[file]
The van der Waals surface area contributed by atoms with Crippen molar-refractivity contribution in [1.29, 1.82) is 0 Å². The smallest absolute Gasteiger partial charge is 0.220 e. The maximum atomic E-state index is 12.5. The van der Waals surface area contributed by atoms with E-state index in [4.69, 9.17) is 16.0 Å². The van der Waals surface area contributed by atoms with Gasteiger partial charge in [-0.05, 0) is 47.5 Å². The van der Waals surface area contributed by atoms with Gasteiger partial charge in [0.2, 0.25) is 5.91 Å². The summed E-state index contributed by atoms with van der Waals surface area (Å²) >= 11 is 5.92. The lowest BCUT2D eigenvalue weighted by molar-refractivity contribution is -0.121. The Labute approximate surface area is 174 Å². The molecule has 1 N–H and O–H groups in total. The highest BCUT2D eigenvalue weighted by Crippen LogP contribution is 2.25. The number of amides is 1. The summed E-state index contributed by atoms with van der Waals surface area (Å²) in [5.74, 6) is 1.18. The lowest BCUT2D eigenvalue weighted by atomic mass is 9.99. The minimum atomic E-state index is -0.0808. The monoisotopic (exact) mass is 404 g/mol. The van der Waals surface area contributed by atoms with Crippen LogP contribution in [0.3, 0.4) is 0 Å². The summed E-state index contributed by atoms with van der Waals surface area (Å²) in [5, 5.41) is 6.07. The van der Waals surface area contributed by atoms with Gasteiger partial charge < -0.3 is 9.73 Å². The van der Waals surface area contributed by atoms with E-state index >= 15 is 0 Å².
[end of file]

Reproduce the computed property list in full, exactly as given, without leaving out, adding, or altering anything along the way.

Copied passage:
The van der Waals surface area contributed by atoms with Crippen molar-refractivity contribution in [1.29, 1.82) is 0 Å². The smallest absolute Gasteiger partial charge is 0.220 e. The maximum atomic E-state index is 12.5. The van der Waals surface area contributed by atoms with E-state index in [4.69, 9.17) is 16.0 Å². The van der Waals surface area contributed by atoms with Gasteiger partial charge in [-0.05, 0) is 47.5 Å². The van der Waals surface area contributed by atoms with Gasteiger partial charge in [0.2, 0.25) is 5.91 Å². The summed E-state index contributed by atoms with van der Waals surface area (Å²) >= 11 is 5.92. The lowest BCUT2D eigenvalue weighted by molar-refractivity contribution is -0.121. The Labute approximate surface area is 174 Å². The molecule has 1 N–H and O–H groups in total. The highest BCUT2D eigenvalue weighted by Crippen LogP contribution is 2.25. The number of amides is 1. The summed E-state index contributed by atoms with van der Waals surface area (Å²) in [5.74, 6) is 1.18. The lowest BCUT2D eigenvalue weighted by atomic mass is 9.99. The minimum atomic E-state index is -0.0808. The monoisotopic (exact) mass is 404 g/mol. The van der Waals surface area contributed by atoms with Crippen LogP contribution in [0.3, 0.4) is 0 Å². The summed E-state index contributed by atoms with van der Waals surface area (Å²) in [5, 5.41) is 6.07. The van der Waals surface area contributed by atoms with Gasteiger partial charge < -0.3 is 9.73 Å². The van der Waals surface area contributed by atoms with E-state index >= 15 is 0 Å².